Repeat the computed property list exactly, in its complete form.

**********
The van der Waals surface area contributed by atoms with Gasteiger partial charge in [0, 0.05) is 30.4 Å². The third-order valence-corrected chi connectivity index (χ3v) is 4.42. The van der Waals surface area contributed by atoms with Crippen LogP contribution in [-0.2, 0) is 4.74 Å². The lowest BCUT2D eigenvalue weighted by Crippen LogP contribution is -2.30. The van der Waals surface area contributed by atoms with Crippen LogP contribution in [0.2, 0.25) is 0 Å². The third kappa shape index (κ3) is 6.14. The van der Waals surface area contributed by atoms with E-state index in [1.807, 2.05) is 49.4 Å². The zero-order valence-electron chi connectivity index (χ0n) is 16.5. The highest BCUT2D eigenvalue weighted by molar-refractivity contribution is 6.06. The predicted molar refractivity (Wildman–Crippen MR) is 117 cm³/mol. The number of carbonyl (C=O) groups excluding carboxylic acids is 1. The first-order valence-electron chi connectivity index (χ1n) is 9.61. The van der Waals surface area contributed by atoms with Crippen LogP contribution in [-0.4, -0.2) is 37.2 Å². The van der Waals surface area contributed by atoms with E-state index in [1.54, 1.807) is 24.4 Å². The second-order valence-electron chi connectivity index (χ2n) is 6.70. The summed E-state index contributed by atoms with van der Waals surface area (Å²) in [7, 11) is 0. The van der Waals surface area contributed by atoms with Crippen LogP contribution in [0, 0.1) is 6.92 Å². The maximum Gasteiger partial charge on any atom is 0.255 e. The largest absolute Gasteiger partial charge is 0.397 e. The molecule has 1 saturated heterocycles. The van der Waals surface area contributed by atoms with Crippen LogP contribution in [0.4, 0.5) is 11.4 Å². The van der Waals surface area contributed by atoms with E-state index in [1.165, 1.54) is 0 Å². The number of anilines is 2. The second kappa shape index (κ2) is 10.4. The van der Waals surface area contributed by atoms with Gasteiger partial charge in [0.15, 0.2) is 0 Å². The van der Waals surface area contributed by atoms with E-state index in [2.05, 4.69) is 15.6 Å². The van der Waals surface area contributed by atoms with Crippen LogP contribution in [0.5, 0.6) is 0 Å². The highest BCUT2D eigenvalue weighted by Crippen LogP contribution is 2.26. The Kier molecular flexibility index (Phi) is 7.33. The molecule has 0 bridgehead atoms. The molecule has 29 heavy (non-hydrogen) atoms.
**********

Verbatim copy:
The van der Waals surface area contributed by atoms with Gasteiger partial charge in [0, 0.05) is 30.4 Å². The third-order valence-corrected chi connectivity index (χ3v) is 4.42. The van der Waals surface area contributed by atoms with Crippen LogP contribution in [-0.2, 0) is 4.74 Å². The lowest BCUT2D eigenvalue weighted by Crippen LogP contribution is -2.30. The van der Waals surface area contributed by atoms with Crippen LogP contribution in [0.2, 0.25) is 0 Å². The third kappa shape index (κ3) is 6.14. The van der Waals surface area contributed by atoms with E-state index in [1.807, 2.05) is 49.4 Å². The zero-order valence-electron chi connectivity index (χ0n) is 16.5. The highest BCUT2D eigenvalue weighted by molar-refractivity contribution is 6.06. The predicted molar refractivity (Wildman–Crippen MR) is 117 cm³/mol. The number of carbonyl (C=O) groups excluding carboxylic acids is 1. The first-order valence-electron chi connectivity index (χ1n) is 9.61. The van der Waals surface area contributed by atoms with Crippen LogP contribution in [-0.4, -0.2) is 37.2 Å². The van der Waals surface area contributed by atoms with E-state index in [1.54, 1.807) is 24.4 Å². The second-order valence-electron chi connectivity index (χ2n) is 6.70. The summed E-state index contributed by atoms with van der Waals surface area (Å²) in [7, 11) is 0. The van der Waals surface area contributed by atoms with Crippen LogP contribution in [0, 0.1) is 6.92 Å². The maximum Gasteiger partial charge on any atom is 0.255 e. The largest absolute Gasteiger partial charge is 0.397 e. The molecule has 1 saturated heterocycles. The van der Waals surface area contributed by atoms with Crippen LogP contribution in [0.4, 0.5) is 11.4 Å². The van der Waals surface area contributed by atoms with E-state index in [1.165, 1.54) is 0 Å². The number of anilines is 2. The second kappa shape index (κ2) is 10.4. The van der Waals surface area contributed by atoms with Gasteiger partial charge in [0.15, 0.2) is 0 Å². The van der Waals surface area contributed by atoms with E-state index in [2.05, 4.69) is 15.6 Å². The van der Waals surface area contributed by atoms with Crippen LogP contribution in [0.5, 0.6) is 0 Å². The highest BCUT2D eigenvalue weighted by Crippen LogP contribution is 2.26. The Kier molecular flexibility index (Phi) is 7.33. The molecule has 0 bridgehead atoms. The molecule has 29 heavy (non-hydrogen) atoms.